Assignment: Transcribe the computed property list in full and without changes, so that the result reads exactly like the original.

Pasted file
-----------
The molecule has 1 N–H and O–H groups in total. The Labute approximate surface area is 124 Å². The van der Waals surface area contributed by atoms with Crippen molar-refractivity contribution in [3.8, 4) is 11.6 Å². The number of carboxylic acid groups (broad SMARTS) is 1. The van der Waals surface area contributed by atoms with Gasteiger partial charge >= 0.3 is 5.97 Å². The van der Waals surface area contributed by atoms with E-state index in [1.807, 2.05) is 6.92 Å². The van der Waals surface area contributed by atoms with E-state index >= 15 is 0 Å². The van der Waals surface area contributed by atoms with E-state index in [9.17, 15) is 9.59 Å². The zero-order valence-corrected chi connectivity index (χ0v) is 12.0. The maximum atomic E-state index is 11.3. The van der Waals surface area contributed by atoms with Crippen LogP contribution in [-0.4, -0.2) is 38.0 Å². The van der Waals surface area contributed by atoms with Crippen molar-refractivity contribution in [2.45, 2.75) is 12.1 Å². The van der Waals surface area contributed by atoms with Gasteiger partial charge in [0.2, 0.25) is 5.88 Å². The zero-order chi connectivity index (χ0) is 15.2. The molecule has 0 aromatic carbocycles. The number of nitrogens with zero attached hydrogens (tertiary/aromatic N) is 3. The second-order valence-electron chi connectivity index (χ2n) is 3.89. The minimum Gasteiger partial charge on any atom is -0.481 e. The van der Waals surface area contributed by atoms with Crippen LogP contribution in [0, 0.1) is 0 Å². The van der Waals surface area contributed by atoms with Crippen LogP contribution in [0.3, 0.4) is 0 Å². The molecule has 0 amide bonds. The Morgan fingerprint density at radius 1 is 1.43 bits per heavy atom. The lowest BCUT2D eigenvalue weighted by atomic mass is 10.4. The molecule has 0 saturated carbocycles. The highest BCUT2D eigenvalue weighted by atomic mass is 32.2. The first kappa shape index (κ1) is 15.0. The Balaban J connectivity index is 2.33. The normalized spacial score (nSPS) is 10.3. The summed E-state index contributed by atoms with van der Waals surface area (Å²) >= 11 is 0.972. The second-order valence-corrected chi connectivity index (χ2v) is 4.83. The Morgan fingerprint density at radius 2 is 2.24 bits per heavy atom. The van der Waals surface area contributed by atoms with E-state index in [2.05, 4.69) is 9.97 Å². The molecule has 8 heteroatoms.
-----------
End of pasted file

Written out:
The molecule has 1 N–H and O–H groups in total. The Labute approximate surface area is 124 Å². The van der Waals surface area contributed by atoms with Crippen molar-refractivity contribution in [3.8, 4) is 11.6 Å². The number of carboxylic acid groups (broad SMARTS) is 1. The van der Waals surface area contributed by atoms with Gasteiger partial charge >= 0.3 is 5.97 Å². The van der Waals surface area contributed by atoms with E-state index in [1.807, 2.05) is 6.92 Å². The van der Waals surface area contributed by atoms with E-state index >= 15 is 0 Å². The van der Waals surface area contributed by atoms with E-state index in [9.17, 15) is 9.59 Å². The zero-order valence-corrected chi connectivity index (χ0v) is 12.0. The maximum atomic E-state index is 11.3. The van der Waals surface area contributed by atoms with Crippen LogP contribution in [-0.4, -0.2) is 38.0 Å². The van der Waals surface area contributed by atoms with Crippen molar-refractivity contribution in [2.45, 2.75) is 12.1 Å². The van der Waals surface area contributed by atoms with Gasteiger partial charge in [0.2, 0.25) is 5.88 Å². The zero-order chi connectivity index (χ0) is 15.2. The molecule has 0 aromatic carbocycles. The number of nitrogens with zero attached hydrogens (tertiary/aromatic N) is 3. The second-order valence-electron chi connectivity index (χ2n) is 3.89. The minimum Gasteiger partial charge on any atom is -0.481 e. The van der Waals surface area contributed by atoms with Crippen LogP contribution in [0, 0.1) is 0 Å². The van der Waals surface area contributed by atoms with Crippen LogP contribution in [0.3, 0.4) is 0 Å². The molecule has 0 amide bonds. The Morgan fingerprint density at radius 1 is 1.43 bits per heavy atom. The lowest BCUT2D eigenvalue weighted by atomic mass is 10.4. The molecule has 0 saturated carbocycles. The highest BCUT2D eigenvalue weighted by atomic mass is 32.2. The first kappa shape index (κ1) is 15.0. The Balaban J connectivity index is 2.33. The normalized spacial score (nSPS) is 10.3. The summed E-state index contributed by atoms with van der Waals surface area (Å²) >= 11 is 0.972. The second-order valence-corrected chi connectivity index (χ2v) is 4.83. The Morgan fingerprint density at radius 2 is 2.24 bits per heavy atom. The van der Waals surface area contributed by atoms with E-state index in [2.05, 4.69) is 9.97 Å². The molecule has 8 heteroatoms.